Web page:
My husband is currently converting a mountain of reel-to-reel to digital storage. We need to downsize and this is taking up some space. Plus, the longer the tape lays around in cans, the more it will decline in quality. It will never be any better than now.
If you’ve never seen a reel-to-reel deck, it seems impressive upon first inspection. Lighted needle displays. Shiny buttons. Smooth, metallic housing. The kind of inviting build that makes you want to press all the things. “What does this do??” The kind of electronic device that makes you feel like a kid again. Especially when you try to use the damn thing–clueless. Only the most experienced reel-to-reel user would know or remember how to utilize the hunk.
Even at my mock and scoff, it is an impressive piece of equipment. For anyone born after 1980, you may not have ever seen one. It is the high-end equivalent of a simple cassette tape recorder. It records sound on spools (reels) of tape. Our machine looks very similar to this.
Anyone can record sound with their phone or computer these days, so I understand its head-scratching obscurity. But I also see the appeal.
As my husband has started the long-procrastinated task of converting every piece of tape to virtually indestructible and mostly-permanent digital storage (somewhere in the cloud and probably 1 or 2 physical flash drives), the voices emerge from the past. Voices, songs, jokes and skits from 50 years ago. 50 years. From before my husband’s birth.
My husband lost both of his parents as a young toddler. First, his mother passed from unexplained natural causes at the age of 19. Then, his father passed from a terrible accident just a short time later. He never knew them. Never formed a memory of them. Never got to love them. He was raised by his paternal grandparents.
I asked my husband, just a few days ago, “Have you ever heard your mother’s voice?”
He hadn’t. Then among the first tapes he started listening to, he heard Dianne’s voice for the first time. He’s 48 years old. That’s impressive. Wondrous that a machine can save and give a priceless gift 50 years later.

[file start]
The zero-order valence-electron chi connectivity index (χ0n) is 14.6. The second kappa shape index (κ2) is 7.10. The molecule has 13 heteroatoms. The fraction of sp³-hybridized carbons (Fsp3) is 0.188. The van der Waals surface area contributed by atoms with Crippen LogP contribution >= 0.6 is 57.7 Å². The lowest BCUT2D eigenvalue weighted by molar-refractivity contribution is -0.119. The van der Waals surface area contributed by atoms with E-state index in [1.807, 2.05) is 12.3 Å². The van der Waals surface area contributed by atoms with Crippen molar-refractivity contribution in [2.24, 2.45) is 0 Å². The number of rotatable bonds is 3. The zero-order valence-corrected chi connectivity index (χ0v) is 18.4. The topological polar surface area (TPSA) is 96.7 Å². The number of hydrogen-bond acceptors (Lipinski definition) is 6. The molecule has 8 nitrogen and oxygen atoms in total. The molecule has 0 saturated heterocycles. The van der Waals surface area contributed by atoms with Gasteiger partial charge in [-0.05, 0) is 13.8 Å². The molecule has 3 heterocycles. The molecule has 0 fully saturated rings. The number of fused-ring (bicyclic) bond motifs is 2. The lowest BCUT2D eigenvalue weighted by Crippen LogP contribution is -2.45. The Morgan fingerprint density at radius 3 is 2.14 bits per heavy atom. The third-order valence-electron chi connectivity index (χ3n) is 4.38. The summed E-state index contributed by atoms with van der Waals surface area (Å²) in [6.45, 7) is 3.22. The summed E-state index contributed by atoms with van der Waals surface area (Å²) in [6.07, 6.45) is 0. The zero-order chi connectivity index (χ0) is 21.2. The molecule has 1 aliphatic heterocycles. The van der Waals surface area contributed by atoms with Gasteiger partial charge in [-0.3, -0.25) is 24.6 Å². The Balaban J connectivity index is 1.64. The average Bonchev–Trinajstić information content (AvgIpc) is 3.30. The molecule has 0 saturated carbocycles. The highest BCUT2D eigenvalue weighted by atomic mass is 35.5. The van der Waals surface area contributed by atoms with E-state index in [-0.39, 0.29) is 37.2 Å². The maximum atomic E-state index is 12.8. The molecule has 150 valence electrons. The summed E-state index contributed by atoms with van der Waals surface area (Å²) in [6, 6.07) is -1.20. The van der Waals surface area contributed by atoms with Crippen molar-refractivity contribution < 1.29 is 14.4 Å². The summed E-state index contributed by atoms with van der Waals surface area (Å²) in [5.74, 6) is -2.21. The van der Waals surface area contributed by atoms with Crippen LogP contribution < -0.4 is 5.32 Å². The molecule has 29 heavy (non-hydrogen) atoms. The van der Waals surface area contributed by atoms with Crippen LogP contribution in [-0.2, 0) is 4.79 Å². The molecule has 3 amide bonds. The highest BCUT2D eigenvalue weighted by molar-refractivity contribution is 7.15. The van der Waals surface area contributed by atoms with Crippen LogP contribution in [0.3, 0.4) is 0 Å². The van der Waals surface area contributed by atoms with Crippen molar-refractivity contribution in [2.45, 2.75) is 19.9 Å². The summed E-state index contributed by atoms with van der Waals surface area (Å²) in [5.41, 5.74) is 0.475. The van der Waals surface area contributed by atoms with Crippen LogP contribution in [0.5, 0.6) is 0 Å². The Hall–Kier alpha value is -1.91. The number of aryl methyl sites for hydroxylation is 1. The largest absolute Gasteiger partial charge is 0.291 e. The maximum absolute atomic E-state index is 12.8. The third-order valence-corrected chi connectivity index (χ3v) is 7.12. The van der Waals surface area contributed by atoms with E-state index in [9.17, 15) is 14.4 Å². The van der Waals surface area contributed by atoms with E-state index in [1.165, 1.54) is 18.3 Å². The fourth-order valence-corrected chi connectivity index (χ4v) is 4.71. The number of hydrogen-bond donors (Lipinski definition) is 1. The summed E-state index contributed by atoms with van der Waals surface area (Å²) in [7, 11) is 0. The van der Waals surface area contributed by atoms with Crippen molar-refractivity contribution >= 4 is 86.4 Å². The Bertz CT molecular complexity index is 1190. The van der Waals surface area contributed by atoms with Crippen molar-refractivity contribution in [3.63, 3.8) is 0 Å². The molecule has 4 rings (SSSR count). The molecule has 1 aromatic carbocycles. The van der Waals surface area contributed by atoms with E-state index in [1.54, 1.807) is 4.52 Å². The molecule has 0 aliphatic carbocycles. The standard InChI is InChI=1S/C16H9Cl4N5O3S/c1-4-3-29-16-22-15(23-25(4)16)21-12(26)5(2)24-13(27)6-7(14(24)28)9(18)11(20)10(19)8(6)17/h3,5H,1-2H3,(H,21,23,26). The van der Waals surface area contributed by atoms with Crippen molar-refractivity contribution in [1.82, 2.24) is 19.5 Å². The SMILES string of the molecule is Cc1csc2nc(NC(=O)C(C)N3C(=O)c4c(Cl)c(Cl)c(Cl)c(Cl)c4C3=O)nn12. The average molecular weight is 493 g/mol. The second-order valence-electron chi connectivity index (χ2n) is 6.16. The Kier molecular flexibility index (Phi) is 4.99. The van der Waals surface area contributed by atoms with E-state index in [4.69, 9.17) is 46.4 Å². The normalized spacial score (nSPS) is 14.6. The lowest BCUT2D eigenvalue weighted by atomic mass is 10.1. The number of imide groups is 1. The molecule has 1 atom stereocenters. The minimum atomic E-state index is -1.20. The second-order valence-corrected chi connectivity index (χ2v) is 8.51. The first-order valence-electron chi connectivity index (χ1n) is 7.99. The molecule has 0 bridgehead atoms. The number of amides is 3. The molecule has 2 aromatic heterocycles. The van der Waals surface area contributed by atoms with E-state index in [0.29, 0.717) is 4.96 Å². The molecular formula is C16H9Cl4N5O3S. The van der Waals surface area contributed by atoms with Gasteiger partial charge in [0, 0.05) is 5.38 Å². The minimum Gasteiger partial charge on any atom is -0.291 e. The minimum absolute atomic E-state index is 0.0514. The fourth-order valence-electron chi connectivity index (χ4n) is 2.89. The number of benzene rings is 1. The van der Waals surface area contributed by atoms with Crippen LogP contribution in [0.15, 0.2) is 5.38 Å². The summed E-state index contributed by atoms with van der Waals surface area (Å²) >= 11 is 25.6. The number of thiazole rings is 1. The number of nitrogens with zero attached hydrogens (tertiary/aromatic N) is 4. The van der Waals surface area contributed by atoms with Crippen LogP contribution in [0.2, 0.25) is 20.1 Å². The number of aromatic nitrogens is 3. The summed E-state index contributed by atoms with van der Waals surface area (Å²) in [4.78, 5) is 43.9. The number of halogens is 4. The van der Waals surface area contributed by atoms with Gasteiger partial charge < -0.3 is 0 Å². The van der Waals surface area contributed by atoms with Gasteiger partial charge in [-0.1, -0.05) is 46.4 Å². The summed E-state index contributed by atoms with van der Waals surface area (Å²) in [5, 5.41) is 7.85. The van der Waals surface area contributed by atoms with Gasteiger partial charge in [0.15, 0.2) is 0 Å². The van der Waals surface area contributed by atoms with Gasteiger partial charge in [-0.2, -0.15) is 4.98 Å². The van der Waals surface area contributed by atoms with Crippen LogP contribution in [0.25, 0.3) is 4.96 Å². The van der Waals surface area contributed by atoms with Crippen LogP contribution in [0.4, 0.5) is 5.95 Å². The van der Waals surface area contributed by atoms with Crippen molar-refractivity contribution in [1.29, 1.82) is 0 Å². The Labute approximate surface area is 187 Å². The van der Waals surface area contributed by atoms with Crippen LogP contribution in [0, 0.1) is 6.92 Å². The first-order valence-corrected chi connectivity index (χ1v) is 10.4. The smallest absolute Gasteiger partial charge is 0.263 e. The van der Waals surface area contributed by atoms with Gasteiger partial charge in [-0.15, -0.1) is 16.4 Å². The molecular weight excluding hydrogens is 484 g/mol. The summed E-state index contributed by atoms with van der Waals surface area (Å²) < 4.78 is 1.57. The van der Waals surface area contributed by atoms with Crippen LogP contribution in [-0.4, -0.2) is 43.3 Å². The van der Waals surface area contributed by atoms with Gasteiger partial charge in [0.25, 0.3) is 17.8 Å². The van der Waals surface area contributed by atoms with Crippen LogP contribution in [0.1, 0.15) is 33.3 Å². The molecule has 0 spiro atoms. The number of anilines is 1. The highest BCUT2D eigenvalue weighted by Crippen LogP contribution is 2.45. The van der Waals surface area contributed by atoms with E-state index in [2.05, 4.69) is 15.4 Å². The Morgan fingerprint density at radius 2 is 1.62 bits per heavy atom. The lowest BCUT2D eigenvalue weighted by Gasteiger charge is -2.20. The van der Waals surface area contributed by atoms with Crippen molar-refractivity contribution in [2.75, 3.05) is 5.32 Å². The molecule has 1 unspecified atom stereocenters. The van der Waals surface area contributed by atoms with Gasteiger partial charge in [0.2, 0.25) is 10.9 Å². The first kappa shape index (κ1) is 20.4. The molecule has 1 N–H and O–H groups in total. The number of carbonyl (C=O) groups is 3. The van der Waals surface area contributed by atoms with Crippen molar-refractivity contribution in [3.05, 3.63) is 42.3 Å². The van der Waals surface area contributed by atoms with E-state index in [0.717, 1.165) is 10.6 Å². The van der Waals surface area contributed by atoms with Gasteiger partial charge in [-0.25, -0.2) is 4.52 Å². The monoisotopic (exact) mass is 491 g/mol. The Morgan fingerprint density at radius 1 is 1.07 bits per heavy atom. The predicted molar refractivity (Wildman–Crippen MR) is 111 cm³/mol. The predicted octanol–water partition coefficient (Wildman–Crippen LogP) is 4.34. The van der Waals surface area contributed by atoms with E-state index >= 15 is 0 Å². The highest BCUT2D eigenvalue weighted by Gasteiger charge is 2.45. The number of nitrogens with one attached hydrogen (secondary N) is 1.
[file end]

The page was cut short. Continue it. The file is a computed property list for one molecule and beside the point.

Even with that precious holiday surprise, the process of converting all the tape can be frustrating. For him. For me.
The tape is old, fragile, spliced together in spots. The breaks in tape keep coming unglued, as we all do after the holidays. LOL The old adhesive has lost its sticky and under the mild stress of being played again, the tape snaps apart at each splice. Sigh.
Guy has to stop what he’s doing. Retape the splice with good, ol’ Scotch tape (don’t do this if you are saving your tapes and not getting rid of them after converting, regular ol’ clear tape is not a good, permanent fix) and restart the recording. Or hope that he can fix the glitch in editing later. Frustrating. Mildly. But his negativity was starting to spill out the other day in groans and grumbles. I mentioned it to him because it was starting to spill all over me.
I could feel the bad juju starting to grip my humor. I couldn’t brush aside his growing irritation any more. Walk out of the room. Close the door. Ignore his fumblings. It was right under my fingernails and I couldn’t flick it out.
“Hon, let’s talk.”
My husband never likes to talk about his feelings. As an introvert of the highest order, he finds the need to talk about feelings the most irritating conversation in which a person could be involved.
“Why?? Let’s not. It’s fine. I’ll stop.”
And then, with just slight coaxing from me, we talked. I’m glad we did. So is he. No really.
We talked about his frustration. Where’s it bubbling up from? He knew going in, the tape was old, it’s going to have problems. He was ready for anything. Until every little thing happened.
In talking, we both realized, the tape is life. Little hiccups along the way put stress on us. The tape of our memories has splices or breaks. All the memories we ever form are a playback for when we experience similar hardship. Something significant enough to make a memory. A manual for what to do when you encounter the same bullshit on a different day. Our minds rewind the tape.
When you play through some tragedy again, the tape can break. Snap. Frustration is right at the top of now and we break. We go flipping off the reel. Fwip, fwip, fwip. Until someone finds our broken mess, untangles us. Tapes us back together.
I’m glad to be your tape, Guy. I’m glad to find you flipping out and piece you back together. Especially when you can’t simply push play. Thank you for letting me help you get back on track. The tape of our time together is definitely a #1 hit.
I’m proud of you for finally saving these memories. It’s important. I’m glad I get to listen.